Bull Bear Report Apr 08 2011

Best Books for Jobs in Compliance and Risk Management

By julie steinberg

Compliance and risk management hiring is taking off in 2011. If you're in the industry or looking to break in, it pays to read up on the sector to ensure you've got a good grasp of the field. We spoke to industry insiders, recruiters and compliance practitioners to gather their top book picks -- both practical and academic.



1. Realism in Lending by P. Henry Mueller and William W. Sihler

This book will be published in July by the Risk Management Association, a Philadelphia-based risk management industry group in the financial services industry. Mueller wrote the first credit policy manual at a major bank in 1974 and has written several articles and books on credit risk. Sihler, a faculty member of the Colgate Daren School of Business Administration at the University of Virginia, has coauthored several books on financial management. They call on banks to implement credit policies that will minimize risk.

Key takeaway: A blueprint for moving forward after the financial crisis, which has spurred financial institutions to reconsider how they deal with risk.



2. Risk Management: Foundations for a Changing Financial World edited by Walter V. "Bud" Haslett Jr.

This is the most recent guidebook on the evolution of risk management, published in 2010 by Wiley and edited by Haslett, the head of risk management, derivatives and alternative investments for the CFA Institute. The book, which is composed of articles from eminent risk management academics and practitioners, provides an overview of the last 20 years of risk management and also offers chapters on managing risk and derivatives in an increasingly regulatory atmosphere.

Key takeaway: The events of the past should dictate how you conduct yourself in the future.



3. Essential Strategies for Financial Services Compliance by Annie Mills

Even though this 2008 book from Wiley is somewhat U.K.-centric, it was written to explain compliance to non-technical experts. It's meant as an introduction to those considering entering the field, and Mills, a senior compliance officer at Standard Bank in London, details important compliance department activities and what a daily routine performing those activities might look like.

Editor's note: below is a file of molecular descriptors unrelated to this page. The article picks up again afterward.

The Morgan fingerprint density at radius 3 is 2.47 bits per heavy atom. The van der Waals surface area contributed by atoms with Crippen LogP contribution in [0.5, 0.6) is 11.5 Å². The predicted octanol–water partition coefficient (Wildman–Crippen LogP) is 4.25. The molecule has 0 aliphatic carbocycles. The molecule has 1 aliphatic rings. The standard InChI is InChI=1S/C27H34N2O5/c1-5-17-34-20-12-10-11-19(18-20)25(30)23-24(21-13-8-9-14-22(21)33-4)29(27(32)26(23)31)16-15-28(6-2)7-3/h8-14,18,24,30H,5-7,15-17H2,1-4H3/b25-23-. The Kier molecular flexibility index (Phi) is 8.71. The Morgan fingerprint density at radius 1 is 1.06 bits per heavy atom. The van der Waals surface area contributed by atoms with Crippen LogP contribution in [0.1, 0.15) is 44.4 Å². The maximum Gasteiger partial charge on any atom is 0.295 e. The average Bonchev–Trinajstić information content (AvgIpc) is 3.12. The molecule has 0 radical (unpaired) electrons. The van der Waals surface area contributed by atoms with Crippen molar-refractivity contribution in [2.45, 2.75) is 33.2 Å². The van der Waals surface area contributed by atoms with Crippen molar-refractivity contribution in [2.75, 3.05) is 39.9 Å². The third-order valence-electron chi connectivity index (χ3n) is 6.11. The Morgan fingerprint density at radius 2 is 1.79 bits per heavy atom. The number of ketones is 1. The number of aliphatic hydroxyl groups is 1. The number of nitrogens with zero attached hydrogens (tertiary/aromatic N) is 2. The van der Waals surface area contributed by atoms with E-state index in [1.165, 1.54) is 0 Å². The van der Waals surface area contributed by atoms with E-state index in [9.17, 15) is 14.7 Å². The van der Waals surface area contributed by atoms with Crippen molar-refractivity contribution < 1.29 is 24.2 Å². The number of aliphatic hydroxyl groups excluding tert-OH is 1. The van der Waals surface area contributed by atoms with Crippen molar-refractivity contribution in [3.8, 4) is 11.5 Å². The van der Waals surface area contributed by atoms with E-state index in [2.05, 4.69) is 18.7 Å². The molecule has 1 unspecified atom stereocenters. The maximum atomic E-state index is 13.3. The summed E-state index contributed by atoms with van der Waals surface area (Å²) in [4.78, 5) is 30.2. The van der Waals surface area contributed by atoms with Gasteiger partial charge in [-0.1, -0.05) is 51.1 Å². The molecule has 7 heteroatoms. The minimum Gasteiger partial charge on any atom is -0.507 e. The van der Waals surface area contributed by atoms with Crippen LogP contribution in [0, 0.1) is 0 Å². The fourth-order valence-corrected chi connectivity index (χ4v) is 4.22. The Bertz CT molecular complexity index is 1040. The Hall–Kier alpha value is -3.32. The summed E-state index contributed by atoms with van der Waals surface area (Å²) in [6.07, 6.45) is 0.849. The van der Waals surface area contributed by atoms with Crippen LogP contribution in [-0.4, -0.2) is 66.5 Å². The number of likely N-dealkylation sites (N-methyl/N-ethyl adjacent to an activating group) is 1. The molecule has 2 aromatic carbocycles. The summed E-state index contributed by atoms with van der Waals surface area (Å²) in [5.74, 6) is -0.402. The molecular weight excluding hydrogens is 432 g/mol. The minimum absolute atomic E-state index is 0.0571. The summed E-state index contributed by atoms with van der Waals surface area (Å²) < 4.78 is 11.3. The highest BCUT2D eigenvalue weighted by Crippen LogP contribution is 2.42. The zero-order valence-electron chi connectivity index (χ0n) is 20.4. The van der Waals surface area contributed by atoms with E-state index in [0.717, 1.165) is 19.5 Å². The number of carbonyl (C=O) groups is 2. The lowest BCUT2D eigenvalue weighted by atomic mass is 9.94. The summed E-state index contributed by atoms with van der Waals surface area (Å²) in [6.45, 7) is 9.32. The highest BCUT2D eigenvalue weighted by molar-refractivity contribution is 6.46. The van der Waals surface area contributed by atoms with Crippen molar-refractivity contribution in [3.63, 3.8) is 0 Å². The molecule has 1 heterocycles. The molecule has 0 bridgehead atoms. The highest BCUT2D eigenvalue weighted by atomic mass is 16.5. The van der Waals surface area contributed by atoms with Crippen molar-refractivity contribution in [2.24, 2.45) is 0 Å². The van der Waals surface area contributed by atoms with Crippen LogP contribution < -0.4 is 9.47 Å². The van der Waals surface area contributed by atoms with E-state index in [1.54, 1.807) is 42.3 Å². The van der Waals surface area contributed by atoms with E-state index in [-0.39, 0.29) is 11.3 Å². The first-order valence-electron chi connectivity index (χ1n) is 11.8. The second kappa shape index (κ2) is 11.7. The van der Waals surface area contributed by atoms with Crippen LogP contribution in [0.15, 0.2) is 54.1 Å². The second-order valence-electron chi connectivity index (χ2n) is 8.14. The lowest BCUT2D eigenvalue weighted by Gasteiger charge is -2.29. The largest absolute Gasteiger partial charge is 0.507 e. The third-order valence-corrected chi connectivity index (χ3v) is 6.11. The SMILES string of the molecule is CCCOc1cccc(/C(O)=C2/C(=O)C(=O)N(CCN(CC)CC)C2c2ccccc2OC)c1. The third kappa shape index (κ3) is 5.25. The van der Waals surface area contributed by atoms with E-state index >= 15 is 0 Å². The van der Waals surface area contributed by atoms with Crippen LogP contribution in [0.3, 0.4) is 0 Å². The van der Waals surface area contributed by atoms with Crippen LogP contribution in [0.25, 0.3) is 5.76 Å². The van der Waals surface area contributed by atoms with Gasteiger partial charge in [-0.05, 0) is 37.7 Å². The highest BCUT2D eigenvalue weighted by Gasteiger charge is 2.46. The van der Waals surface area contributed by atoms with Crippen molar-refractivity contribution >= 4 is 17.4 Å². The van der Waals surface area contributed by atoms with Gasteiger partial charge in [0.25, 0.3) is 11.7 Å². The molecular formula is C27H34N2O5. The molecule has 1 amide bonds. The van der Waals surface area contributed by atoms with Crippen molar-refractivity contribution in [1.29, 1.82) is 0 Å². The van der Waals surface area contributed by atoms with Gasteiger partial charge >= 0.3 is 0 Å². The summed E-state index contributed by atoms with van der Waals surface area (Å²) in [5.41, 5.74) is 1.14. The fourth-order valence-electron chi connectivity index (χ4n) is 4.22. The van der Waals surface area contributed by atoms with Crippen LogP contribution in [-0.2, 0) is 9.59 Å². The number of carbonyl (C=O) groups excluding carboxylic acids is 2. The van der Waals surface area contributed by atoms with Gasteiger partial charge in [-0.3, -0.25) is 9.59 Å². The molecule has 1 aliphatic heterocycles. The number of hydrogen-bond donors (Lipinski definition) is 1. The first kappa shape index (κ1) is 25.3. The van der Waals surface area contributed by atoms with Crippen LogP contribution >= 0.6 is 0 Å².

Key takeaway: The nitty-gritty of the day-to-day.



4. The Governance, Risk, and Compliance Handbook: Technology, Finance, Environmental, and International Guidance and Best Practices by Anthony Tarantino

Tarantino, an expert in compliance, is an adjunct professor of finance at Santa Clara University Leavey Graduate School of Business, a former compliance practice lead at KPMG, and a current consultant to many financial services firms. In this 2008 tome published by Wiley, he explores the implications of international regulations and laws for the finance industry. He also closely scrutinizes professional compliance standards.

Key takeaway: In an increasingly-connected world, compliance has gone global.



5. Elements of Financial Risk Management by Peter Christoffersen

If you're going to become a risk manager, you should understand the theories behind the work that you do. Peter Christoffersen, an associate finance professor at McGill University, details the various statistical models behind measuring and reporting risk in this 2003 book published by Academic Press. It's on the academic side and a bit intense, so keep that in mind before picking it up.

Key takeaway: The underlying statistical models are a must-know for this career.



6. When Genius Failed: the Rise and Fall of Long-Term Capital Management by Roger Lowenstein

This 2001 narrative published by Random House describes the events that led to the spectacular demise of Long-Term Capital Management, a hedge fund that lost billions in 1998 after the Russian financial crisis. Lowenstein, a financial journalist who has written for the New York Times and The Wall Street Journal, outlines the firm's failure to manage its risk and its subsequent fate.

Key takeaway: No matter how many Ph.D.'s the founders have, if they don't care enough about risk management, everything can blow up.



7. Finance Ethics: Critical Issues in Theory and Practice, edited by John R. Boatright

Boatright, a professor of business ethics in the Graduate School of Business at Loyola University Chicago and executive director of the Society for Business Ethics, authored this 1999 book published by Blackwell that explores the intersection of ethics and finance theory. Updated in 2007, the book is a compilation of articles that focus on reputational risk, financial due diligence, and breaches of contract, for example. The book avoids jargon and Wall Street lingo, making it accessible to non-industry readers.

Key takeaway: In a world populated by Madoffs and Rajaratnams, risk and compliance officers have to make sure good corporate governance is the order of the day.

Write to Julie Steinberg




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